July 18, 1920: The first services were held at the American Orthodox Catholic Church of the Transfiguration, an English-speaking parish of converts in New York City. The parish, which lasted only a few months, was staffed by a cadre of convert clergy, including its leader, Archimandrite Patrick Mythen, as well as an aging Fr. Ingram Nathaniel Irvine. Within a few years, Irvine was dead and all of the convert priests had left Orthodoxy. Nevertheless, it was a landmark accomplishment — the first Orthodox parish in America composed entirely of (non-Uniate) converts.
July 16, 1964: Fr. John Geranios, a dean of Annunciation Greek Orthodox Cathedral in San Francisco, gave the final benediction at the Republican National Convention. Fr. John’s prayer immediately followed presidential nominee Barry Goldwater’s acceptance speech. Of course, Goldwater went on to lose to Lyndon Johnson that fall, but the convention is remembered as the beginning of then-actor Ronald Reagan’s political career (Reagan gave a keynote speech earlier in the convention).
As for Fr. John, he had been an early graduate of Holy Cross Seminary, back when it was based in Connecticut. He served Annunciation Cathedral from 1961-71 and also held the post of vicar general of the Greek Archdiocese. In 1977, he began serving at St. Basil’s Academy (an Orthodox school) in Garrison, NY. He died in 1980, at the age of 58. (Thanks to Basil Tsimpris, Fr. John’s grandson, for telling me about Fr. John’s role at the ’64 RNC.)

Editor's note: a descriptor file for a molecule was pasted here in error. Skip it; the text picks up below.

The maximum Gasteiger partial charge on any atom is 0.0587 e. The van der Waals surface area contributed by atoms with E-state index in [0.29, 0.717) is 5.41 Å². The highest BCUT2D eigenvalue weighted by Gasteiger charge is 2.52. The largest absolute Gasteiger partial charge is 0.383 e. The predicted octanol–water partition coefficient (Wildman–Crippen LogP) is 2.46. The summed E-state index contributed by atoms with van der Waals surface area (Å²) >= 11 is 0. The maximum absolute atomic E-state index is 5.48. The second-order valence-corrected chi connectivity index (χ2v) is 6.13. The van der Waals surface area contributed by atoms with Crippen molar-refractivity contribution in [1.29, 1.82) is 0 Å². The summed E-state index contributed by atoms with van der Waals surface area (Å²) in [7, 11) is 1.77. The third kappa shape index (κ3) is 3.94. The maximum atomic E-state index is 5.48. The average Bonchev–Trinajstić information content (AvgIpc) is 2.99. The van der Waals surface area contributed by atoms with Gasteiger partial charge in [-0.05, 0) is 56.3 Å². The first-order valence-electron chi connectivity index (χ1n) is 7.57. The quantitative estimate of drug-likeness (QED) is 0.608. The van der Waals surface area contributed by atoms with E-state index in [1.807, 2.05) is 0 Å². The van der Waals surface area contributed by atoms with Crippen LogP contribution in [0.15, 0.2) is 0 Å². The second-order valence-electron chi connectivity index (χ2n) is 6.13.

July 21-22, 2002: At the All-American Council of the OCA, longtime Metropolitan Theodosius Lazor officially retired. The following day, his replacement, Metropolitan Herman Swaiko, was elected.
Editor’s note: Today, July 13, marks the 54th anniversary of Archbishop Michael Konstantinides, primate of the Greek Archdiocese. Archbishop Michael has been largely (and unfairly) forgotten, for a simple reason: his eight-year tenure was sandwiched in between the larger-than-life Archbishops Athenagoras and Iakovos. But Archbishop Michael was a genuinely outstanding hierarch, and he’s worthy of our attention.
The following biography of Archbishop Michael was written by Presbytera Nikki Stephanopoulos and originally appeared on the GOA website. It is reprinted with permission from the Greek Archdiocese of America.